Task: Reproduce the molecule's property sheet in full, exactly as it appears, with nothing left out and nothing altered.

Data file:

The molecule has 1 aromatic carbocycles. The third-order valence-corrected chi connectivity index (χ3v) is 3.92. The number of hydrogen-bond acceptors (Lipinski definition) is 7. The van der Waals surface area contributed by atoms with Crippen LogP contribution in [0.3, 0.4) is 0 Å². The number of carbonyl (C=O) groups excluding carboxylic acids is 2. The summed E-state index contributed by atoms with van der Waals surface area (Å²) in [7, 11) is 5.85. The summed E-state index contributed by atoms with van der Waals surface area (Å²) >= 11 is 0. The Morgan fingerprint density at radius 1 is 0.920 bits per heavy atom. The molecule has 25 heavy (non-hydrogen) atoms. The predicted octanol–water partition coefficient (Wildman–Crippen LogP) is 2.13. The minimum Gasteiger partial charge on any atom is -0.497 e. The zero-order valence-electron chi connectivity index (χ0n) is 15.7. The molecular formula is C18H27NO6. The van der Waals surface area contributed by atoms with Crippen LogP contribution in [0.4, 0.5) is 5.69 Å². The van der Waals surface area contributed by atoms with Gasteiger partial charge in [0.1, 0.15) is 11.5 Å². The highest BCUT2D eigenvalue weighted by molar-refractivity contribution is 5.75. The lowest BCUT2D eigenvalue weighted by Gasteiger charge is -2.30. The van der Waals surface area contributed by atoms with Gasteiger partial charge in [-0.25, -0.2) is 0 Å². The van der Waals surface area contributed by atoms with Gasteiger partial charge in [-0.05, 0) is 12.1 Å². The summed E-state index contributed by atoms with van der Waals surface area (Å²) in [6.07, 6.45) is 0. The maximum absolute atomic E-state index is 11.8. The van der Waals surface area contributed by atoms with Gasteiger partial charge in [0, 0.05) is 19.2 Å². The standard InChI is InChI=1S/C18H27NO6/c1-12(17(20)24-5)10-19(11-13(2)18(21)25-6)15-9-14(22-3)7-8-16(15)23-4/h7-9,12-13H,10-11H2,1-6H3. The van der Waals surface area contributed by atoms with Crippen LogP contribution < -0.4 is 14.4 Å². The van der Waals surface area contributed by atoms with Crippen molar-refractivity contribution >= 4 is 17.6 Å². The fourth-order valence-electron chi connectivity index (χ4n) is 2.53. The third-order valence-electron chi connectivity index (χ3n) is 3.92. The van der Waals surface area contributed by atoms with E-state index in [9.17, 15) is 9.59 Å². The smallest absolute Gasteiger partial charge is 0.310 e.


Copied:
The molecule has 1 aromatic carbocycles. The third-order valence-corrected chi connectivity index (χ3v) is 3.92. The number of hydrogen-bond acceptors (Lipinski definition) is 7. The van der Waals surface area contributed by atoms with Crippen LogP contribution in [0.3, 0.4) is 0 Å². The number of carbonyl (C=O) groups excluding carboxylic acids is 2. The summed E-state index contributed by atoms with van der Waals surface area (Å²) in [7, 11) is 5.85. The summed E-state index contributed by atoms with van der Waals surface area (Å²) >= 11 is 0. The Morgan fingerprint density at radius 1 is 0.920 bits per heavy atom. The molecule has 25 heavy (non-hydrogen) atoms. The predicted octanol–water partition coefficient (Wildman–Crippen LogP) is 2.13. The minimum Gasteiger partial charge on any atom is -0.497 e. The zero-order valence-electron chi connectivity index (χ0n) is 15.7. The molecular formula is C18H27NO6. The van der Waals surface area contributed by atoms with Crippen LogP contribution in [0.4, 0.5) is 5.69 Å². The van der Waals surface area contributed by atoms with Gasteiger partial charge in [0.1, 0.15) is 11.5 Å². The highest BCUT2D eigenvalue weighted by molar-refractivity contribution is 5.75. The lowest BCUT2D eigenvalue weighted by Gasteiger charge is -2.30. The van der Waals surface area contributed by atoms with Gasteiger partial charge in [-0.25, -0.2) is 0 Å². The van der Waals surface area contributed by atoms with Gasteiger partial charge in [-0.05, 0) is 12.1 Å². The summed E-state index contributed by atoms with van der Waals surface area (Å²) in [6.07, 6.45) is 0. The maximum absolute atomic E-state index is 11.8. The van der Waals surface area contributed by atoms with Gasteiger partial charge in [0, 0.05) is 19.2 Å². The standard InChI is InChI=1S/C18H27NO6/c1-12(17(20)24-5)10-19(11-13(2)18(21)25-6)15-9-14(22-3)7-8-16(15)23-4/h7-9,12-13H,10-11H2,1-6H3. The van der Waals surface area contributed by atoms with Crippen LogP contribution < -0.4 is 14.4 Å². The van der Waals surface area contributed by atoms with Crippen molar-refractivity contribution >= 4 is 17.6 Å². The fourth-order valence-electron chi connectivity index (χ4n) is 2.53. The third-order valence-electron chi connectivity index (χ3n) is 3.92. The van der Waals surface area contributed by atoms with E-state index in [9.17, 15) is 9.59 Å². The smallest absolute Gasteiger partial charge is 0.310 e.